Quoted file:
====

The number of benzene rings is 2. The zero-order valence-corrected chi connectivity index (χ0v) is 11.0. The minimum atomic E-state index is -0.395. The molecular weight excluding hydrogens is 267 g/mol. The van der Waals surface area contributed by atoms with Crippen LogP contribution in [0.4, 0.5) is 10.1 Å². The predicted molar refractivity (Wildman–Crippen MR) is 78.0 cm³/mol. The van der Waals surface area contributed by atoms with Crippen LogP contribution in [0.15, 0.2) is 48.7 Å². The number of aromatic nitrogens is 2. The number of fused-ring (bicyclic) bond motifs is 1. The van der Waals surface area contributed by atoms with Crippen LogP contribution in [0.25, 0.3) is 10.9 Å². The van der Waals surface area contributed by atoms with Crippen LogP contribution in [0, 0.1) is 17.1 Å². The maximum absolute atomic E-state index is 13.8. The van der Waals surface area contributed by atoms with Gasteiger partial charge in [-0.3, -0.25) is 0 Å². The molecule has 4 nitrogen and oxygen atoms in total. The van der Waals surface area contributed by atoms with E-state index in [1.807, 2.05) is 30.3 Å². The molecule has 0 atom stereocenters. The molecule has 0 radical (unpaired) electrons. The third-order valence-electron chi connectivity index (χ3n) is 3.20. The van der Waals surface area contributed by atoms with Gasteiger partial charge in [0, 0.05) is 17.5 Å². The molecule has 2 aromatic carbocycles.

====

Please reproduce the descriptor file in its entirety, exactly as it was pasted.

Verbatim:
The number of benzene rings is 2. The zero-order valence-corrected chi connectivity index (χ0v) is 11.0. The minimum atomic E-state index is -0.395. The molecular weight excluding hydrogens is 267 g/mol. The van der Waals surface area contributed by atoms with Crippen LogP contribution in [0.4, 0.5) is 10.1 Å². The predicted molar refractivity (Wildman–Crippen MR) is 78.0 cm³/mol. The van der Waals surface area contributed by atoms with Crippen LogP contribution in [0.15, 0.2) is 48.7 Å². The number of aromatic nitrogens is 2. The number of fused-ring (bicyclic) bond motifs is 1. The van der Waals surface area contributed by atoms with Crippen LogP contribution in [0.25, 0.3) is 10.9 Å². The van der Waals surface area contributed by atoms with Crippen LogP contribution in [0, 0.1) is 17.1 Å². The maximum absolute atomic E-state index is 13.8. The van der Waals surface area contributed by atoms with Gasteiger partial charge in [-0.3, -0.25) is 0 Å². The molecule has 4 nitrogen and oxygen atoms in total. The van der Waals surface area contributed by atoms with E-state index in [1.807, 2.05) is 30.3 Å². The molecule has 0 atom stereocenters. The molecule has 0 radical (unpaired) electrons. The third-order valence-electron chi connectivity index (χ3n) is 3.20. The van der Waals surface area contributed by atoms with Gasteiger partial charge in [0, 0.05) is 17.5 Å². The molecule has 2 aromatic carbocycles.